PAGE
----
George E. Lewis is a composer, performer, teacher, theorist, and historian who has opened wide frontiers in experimental music. As a performer, he has mastered the lyrical, tonal, and percussive qualities of the trombone. His compositions bridge traditions of acoustic and electric, American and European, rhythmic and free form. He explores a wide variety of expressive modes, including text-sound collaborations with poets.
MacArthur “Genius” Award-winner, Lewis has also been a pioneer in the application of computers to algorithmic improvisation. His performances, criticism, and scholarly analyses reveal profound insights into the unique expressive potential of improvisation and its critical role in the history and future of musical expression. In addition to his recent forays into Big Band orchestral performance, he wrote a history of the influential Chicago based Association for the Advancement of Creative Musicians, of which he himself has been a member since 1971.
“Prior to word(s)ound, 1993 brought us a marvelous spring of experimental music and sound art within the context of Subtropics 5. Then, we presented David Tudor in the American premiere performance of his composition, Neural Network Plus. We also organized two week-long residencies: one within a mini retrospective of the work of composer Alvin Lucier which presented him in performance of Music for Solo Performer and another evening of his piano music, as well as the world premieres of Serenade for Oboe and Strings and Music for Piano and Half-Closed Lid, pieces he composed for the festival.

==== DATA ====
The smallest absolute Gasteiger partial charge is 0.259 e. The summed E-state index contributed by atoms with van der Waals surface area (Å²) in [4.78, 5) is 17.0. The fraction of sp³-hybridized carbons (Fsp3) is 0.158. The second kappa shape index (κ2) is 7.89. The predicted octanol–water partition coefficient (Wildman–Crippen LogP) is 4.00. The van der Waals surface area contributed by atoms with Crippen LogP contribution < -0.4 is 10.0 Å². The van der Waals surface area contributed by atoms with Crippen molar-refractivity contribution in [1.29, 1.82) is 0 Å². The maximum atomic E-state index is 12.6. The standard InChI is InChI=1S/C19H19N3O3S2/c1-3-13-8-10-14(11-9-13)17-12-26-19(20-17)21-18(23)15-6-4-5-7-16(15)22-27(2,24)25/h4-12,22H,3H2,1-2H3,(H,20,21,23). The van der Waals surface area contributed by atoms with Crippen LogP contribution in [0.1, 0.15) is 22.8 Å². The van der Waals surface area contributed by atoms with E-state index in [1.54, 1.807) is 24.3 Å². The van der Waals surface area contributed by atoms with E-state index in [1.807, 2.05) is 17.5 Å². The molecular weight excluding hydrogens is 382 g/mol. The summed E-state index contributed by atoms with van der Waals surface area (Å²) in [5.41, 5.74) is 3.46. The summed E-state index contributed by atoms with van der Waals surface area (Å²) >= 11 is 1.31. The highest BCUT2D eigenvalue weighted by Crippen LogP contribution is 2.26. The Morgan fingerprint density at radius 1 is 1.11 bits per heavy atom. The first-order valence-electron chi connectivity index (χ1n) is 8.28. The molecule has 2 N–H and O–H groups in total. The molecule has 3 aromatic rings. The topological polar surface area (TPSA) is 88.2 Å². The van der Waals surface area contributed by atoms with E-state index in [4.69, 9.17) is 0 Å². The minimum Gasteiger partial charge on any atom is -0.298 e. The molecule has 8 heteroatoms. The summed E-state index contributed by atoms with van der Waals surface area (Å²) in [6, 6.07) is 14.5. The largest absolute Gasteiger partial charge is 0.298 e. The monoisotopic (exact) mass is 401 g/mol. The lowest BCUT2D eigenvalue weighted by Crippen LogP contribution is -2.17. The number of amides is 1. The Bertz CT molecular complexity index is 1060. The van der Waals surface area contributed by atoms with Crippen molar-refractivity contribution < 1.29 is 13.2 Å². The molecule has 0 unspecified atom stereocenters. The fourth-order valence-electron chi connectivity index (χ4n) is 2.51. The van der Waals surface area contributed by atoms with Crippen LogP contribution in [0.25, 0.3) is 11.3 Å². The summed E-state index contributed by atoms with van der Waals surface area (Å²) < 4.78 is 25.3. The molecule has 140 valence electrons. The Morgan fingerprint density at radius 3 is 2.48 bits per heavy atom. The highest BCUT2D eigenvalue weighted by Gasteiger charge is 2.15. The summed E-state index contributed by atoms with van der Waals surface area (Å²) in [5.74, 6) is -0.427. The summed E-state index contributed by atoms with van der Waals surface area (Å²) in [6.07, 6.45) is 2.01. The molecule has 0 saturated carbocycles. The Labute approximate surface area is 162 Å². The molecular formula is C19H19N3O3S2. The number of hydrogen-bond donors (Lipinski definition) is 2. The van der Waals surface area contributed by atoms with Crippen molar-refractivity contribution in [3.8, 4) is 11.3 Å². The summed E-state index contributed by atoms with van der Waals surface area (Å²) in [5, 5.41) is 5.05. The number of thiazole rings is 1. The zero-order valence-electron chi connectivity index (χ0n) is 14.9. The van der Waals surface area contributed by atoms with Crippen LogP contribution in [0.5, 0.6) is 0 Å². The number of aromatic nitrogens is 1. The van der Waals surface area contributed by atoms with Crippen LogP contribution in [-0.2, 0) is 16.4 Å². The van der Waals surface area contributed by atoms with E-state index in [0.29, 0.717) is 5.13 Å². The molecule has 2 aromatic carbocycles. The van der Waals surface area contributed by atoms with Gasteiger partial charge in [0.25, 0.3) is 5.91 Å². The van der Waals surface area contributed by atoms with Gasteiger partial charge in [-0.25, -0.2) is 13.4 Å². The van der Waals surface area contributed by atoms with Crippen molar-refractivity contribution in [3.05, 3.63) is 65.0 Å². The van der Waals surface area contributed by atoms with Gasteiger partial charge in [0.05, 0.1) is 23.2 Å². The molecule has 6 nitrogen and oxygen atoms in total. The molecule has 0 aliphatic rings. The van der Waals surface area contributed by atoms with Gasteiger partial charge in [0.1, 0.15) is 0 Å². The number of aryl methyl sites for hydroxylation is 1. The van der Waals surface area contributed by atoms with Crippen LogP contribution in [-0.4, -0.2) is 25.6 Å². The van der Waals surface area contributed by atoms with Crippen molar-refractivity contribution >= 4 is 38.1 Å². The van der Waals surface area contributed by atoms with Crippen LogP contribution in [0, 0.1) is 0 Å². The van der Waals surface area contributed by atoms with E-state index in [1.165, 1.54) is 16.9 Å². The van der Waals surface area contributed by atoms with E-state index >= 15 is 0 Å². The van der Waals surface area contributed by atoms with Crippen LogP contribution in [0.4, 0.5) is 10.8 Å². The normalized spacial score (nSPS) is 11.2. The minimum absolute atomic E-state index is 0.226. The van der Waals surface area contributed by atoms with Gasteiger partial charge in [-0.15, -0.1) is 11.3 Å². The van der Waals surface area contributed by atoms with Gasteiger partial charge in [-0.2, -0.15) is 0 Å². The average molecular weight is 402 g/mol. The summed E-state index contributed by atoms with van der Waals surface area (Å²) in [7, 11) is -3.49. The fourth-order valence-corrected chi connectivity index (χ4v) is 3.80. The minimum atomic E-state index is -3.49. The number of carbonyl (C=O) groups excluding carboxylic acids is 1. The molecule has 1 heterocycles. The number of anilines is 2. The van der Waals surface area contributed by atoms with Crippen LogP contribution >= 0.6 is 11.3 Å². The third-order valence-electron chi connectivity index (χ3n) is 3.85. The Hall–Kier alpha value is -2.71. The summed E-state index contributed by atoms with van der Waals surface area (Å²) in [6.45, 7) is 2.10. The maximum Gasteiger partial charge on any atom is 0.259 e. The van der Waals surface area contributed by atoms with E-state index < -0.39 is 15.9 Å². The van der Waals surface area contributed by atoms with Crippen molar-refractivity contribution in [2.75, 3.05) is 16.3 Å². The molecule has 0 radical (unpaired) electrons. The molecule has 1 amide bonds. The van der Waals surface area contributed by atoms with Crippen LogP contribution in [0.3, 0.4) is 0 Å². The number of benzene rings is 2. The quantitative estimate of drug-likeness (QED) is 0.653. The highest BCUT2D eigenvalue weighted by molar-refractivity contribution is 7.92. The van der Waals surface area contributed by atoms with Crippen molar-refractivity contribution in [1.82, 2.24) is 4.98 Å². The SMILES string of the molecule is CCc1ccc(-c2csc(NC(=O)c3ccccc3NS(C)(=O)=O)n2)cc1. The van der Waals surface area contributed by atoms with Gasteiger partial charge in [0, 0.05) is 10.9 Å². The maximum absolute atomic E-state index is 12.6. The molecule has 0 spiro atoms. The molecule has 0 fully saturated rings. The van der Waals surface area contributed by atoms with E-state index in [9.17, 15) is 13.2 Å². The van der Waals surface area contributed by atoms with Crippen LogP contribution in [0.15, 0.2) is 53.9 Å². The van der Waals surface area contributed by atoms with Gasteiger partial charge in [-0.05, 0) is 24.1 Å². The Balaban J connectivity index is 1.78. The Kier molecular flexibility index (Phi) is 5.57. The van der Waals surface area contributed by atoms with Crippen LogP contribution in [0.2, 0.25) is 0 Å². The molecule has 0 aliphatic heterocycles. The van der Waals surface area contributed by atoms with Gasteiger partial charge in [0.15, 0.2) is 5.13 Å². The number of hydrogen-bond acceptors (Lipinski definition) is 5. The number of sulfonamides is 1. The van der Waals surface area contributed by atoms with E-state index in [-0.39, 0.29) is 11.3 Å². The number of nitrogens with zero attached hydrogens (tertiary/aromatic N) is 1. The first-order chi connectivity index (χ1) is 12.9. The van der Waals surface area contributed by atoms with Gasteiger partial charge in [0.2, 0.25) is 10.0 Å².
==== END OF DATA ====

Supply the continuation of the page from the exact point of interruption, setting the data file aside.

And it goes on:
The second was a residency with George E Lewis, a composer whose music was so inherently eloquent about its own essence upon first hearing that i found it, not intellectually accessible, but immediate, inclusive and delightfully overwhelming and powerful in ways not requiring of verbal clarification.
I’m talking about the experience of his piece Voyager, for trombone and four channels of computer controlled electronic sounds. For this piece George designed an algorithm that enables the computer to make its own decisions about what to play or not to play in dialogue with a live improvising musician.
During his Subtropics 5 residency, George interacted with Miami musicians, as well as with a Tallahassee based ensemble in workshop situations, and with a group of over 30 kids from the Museum of Science interested in music and computers. He also collaborated with poet Bob Gregory, vocalist Jill Burton, Shakuhachi player Philip Gelb and others who joined him in performance over an evening of solos and ensemble music.
Here is George during his Subtropics 5 residency also interacting with the ducks of Little River in El Portal, using the duck call sound in his laptop computer. All together an interactive residency in deed
Back then, I think he was at UCSD. I thought of George as the best electronic/computer music composer on the planet. Since, his work has received pretty much every major fellowship award, including a MacArthur Fellowship. Today he is the established George E. Lewis FBA, Edwin H. Case Professor of American Music Area Chair in Composition and Faculty in Historical Musicology at Columbia University’s Department of Music. Most importantly, he is still returning my calls.
Since 1995 George has been a member of Subtropics’ National Advisory Board. Although he can’t join us this time for this celebration, his voice will be included excerpted from an unedited interview about his piece Voyager from our Subtropics Archive and Collection.”
—Gustavo Matamoros, artistic director, Subtropics Biennial